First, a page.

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Kevin Heis
Kevin Heis

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A Checklist to Make Your Own Learning Plan

I published my Eight Big Ideas of Learning article (also full version) about a month ago. The article attracted broad interest. Several people asked me how to act on those ideas.

If you’re an independent learner like me, you’re creating your own plan and also following that plan. It’s easy to feel overwhelmed. Let’s make it easier. Here’s some steps you can follow to create and follow your own research-backed learning plan!

The numbers in brackets refer to the sections in the Ideas article. Check that out if you need more clarification. You don’t need to do all of these things to learn effectively. Take what’s relevant and ignore the rest.

Before you start learning the subject

  • Why do you want to learn this subject? Think autonomy, mastery and purpose. Write it down somewhere you will see regularly. [7.1]
  • ☐ Learn the subject’s organization. Draw it out. You can try to find diagrams with Google image search, or use a Table of Contents from a popular book on the subject. [4.1]
  • ☐ Determine a way to visualize your progress as you learn. Place it somewhere you will often see. [2.3]
  • Assess what you already know. A few ideas: Find an online test, try some practice problems from a book, or ask an expert. [3.1]
  • ☐ Use a tool to help you track what you need to do when. This could be a website, a To-do app, or even a paper checklist.
  • ☐ Break down what you want to learn into small tasks of 30 minutes to an hour in duration. Set small and specific goals for each session. [2.1]
  • ☐ Set goals with Bloom’s taxonomy in mind. Go beyond recognizing information. Add practice problems. Try miniature projects. Do comparison exercises. Try pattern exercises. Graph out concepts. Present arguments about what you’re learning. [2.2/6.2]
  • ☐ Find a way to allow choices while you learn. You want choices for both content and format. Maybe on a given day you have the choice of one of three topics. Or one of three ways to learn the same topic, like a book, video, or activity. [5]
  • ☐ Set your schedule with plenty of time for practice and spaced repetition. You should plan to revisit each unit at least two or three times, spaced out as you learn. [6.1/6.4]
  • ☐ Find a way to get either expert or peer feedback as you learn. That could mean finding someone you already know to give weekly feedback. Or finding an online forum. This person or community can also help you stick to your plan. [8.1/8.3]

Before you start a learning session

  • ☐ Find a quiet, calm, and clean learning environment. Remove distractions. It won’t be perfect, and that’s okay. [1.3]
  • ☐ Only learn one thing at a time. If you are thinking about trying more than one thing at a time, don’t. If the session feels too large, break it down into smaller parts. [1.1/1.2]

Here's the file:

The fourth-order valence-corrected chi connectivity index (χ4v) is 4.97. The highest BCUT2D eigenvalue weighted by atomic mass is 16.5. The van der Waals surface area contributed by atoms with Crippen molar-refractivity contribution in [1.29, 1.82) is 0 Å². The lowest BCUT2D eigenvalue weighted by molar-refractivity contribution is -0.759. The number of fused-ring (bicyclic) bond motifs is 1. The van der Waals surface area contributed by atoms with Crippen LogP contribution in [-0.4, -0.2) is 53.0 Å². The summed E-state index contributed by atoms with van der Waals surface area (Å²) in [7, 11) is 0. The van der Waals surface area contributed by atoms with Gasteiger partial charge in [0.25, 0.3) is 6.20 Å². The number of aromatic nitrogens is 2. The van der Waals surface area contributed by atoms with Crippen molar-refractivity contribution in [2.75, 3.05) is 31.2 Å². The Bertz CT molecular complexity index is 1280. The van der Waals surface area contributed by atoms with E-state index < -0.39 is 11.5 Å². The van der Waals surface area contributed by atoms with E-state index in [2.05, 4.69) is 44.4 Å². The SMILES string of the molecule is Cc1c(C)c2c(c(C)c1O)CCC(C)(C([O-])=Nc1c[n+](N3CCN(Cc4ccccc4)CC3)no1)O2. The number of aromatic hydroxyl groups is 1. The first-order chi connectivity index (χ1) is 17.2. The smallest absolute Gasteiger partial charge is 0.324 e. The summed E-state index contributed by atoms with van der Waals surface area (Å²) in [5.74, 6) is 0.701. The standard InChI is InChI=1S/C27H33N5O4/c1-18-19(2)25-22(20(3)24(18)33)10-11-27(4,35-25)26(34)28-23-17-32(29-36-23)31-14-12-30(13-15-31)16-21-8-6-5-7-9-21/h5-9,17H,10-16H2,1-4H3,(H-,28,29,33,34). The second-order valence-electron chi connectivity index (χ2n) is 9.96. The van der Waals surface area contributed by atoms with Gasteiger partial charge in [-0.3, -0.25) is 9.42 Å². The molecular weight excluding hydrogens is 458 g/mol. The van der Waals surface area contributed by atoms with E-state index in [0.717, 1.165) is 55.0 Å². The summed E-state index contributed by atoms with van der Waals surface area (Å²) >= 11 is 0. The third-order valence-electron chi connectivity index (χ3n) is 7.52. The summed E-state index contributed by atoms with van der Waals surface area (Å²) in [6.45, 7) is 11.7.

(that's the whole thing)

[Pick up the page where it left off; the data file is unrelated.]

• ☐ Review the organization of what you are about to learn. How does this fit into the subject? [4.1]
  • ☐ What problem does this information or idea solve? Figure that out early. [7.2]
  • ☐ Determine the main ideas of what you are about to learn. You could review section headers in a book, or a summary of the content. [4.2]
  • ☐ Review related prior knowledge. What do you already know that relates to what you are about to learn? [3.3]
  • ☐ Make a choice about the content or format before learning. [5]
  • ☐ Limit your session to about 30 minutes to an hour. Take frequent breaks!

While you learn

  • ☐ Tie back details with the main ideas. [4.2]
  • ☐ As you learn, connect what you are learning to what you already know. [3.3]
  • ☐ Stay in the middle of challenge. If too difficult, review what you already know and break down what you are learning. If too easy, skip ahead. [1.2/3.2]
  • Scaffold. Solve easier problems before trying harder ones. Do isolated exercises before trying to create a full project. [3.2]
  • ☐ Find examples. You could find a video demonstrating the idea. [7.3]
  • ☐ Test your organizational knowledge. Draw out the relationships between the concepts. [4.3]
  • ☐ Get feedback. Use your expert or peer to help make sure your learning is on task. Clear up any misconceptions and use this person to test what you’ve learned. [8.1]
  • ☐ When you feel you’ve learned the content, update your progress visualization. [2.3]

To review weekly

  • ☐ Revisit your reason for why you want to learn this subject. [7.1]
  • ☐ Update your model of the organization of subject and your progress tracking. [4.1/2.3]

Ask meta-cognitive questions [6.3]… (There is no right answer to these. Just asking is enough.)

  • ☐ Do I have a strategy? Is my strategy successful? [6.3]
  • ☐ Am I focused while learning? Can I improve my focus? [1]
  • ☐ Is this the right difficulty for me? [3]
  • ☐ Are the choices I’m making effective? Do my choices have a limited number of options? Do my choices have clear default options? [5]
  • ☐ Am I getting enough practice time? Am I spacing my practice? [6.1/6.4]
  • ☐ Am I getting effective feedback? I am building trust with my expert/peer? [8.1/8.2]

Wrap Up

Learning is hard, and learning alone can be difficult. It can be difficult to stay motivated and keep going towards your goal. If you follow some of the ideas on this list, you can learn more easily, more deeply, and more quickly.

See the full article for more resources. Thanks for reading! Feedback is welcome.

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